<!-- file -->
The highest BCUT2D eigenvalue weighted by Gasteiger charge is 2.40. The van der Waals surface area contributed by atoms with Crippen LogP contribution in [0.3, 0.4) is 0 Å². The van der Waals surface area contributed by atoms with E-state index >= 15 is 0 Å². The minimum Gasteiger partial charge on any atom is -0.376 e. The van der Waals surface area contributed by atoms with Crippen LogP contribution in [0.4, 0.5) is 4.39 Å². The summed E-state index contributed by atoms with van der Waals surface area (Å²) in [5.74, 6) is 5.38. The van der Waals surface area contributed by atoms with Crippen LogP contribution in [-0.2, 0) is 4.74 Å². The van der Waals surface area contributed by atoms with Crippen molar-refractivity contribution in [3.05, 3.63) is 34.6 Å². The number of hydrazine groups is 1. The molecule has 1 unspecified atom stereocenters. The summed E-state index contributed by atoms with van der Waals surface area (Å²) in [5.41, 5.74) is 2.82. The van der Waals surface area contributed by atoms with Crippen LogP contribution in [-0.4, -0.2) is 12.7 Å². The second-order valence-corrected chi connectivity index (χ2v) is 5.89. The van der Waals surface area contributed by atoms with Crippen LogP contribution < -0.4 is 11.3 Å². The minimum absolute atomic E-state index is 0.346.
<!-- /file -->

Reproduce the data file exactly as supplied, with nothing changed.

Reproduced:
The highest BCUT2D eigenvalue weighted by Gasteiger charge is 2.40. The van der Waals surface area contributed by atoms with Crippen LogP contribution in [0.3, 0.4) is 0 Å². The van der Waals surface area contributed by atoms with E-state index >= 15 is 0 Å². The minimum Gasteiger partial charge on any atom is -0.376 e. The van der Waals surface area contributed by atoms with Crippen LogP contribution in [0.4, 0.5) is 4.39 Å². The summed E-state index contributed by atoms with van der Waals surface area (Å²) in [5.74, 6) is 5.38. The van der Waals surface area contributed by atoms with Crippen LogP contribution in [-0.2, 0) is 4.74 Å². The van der Waals surface area contributed by atoms with Crippen molar-refractivity contribution in [3.05, 3.63) is 34.6 Å². The number of hydrazine groups is 1. The molecule has 1 unspecified atom stereocenters. The summed E-state index contributed by atoms with van der Waals surface area (Å²) in [5.41, 5.74) is 2.82. The van der Waals surface area contributed by atoms with Crippen LogP contribution in [-0.4, -0.2) is 12.7 Å². The second-order valence-corrected chi connectivity index (χ2v) is 5.89. The van der Waals surface area contributed by atoms with Crippen LogP contribution < -0.4 is 11.3 Å². The minimum absolute atomic E-state index is 0.346.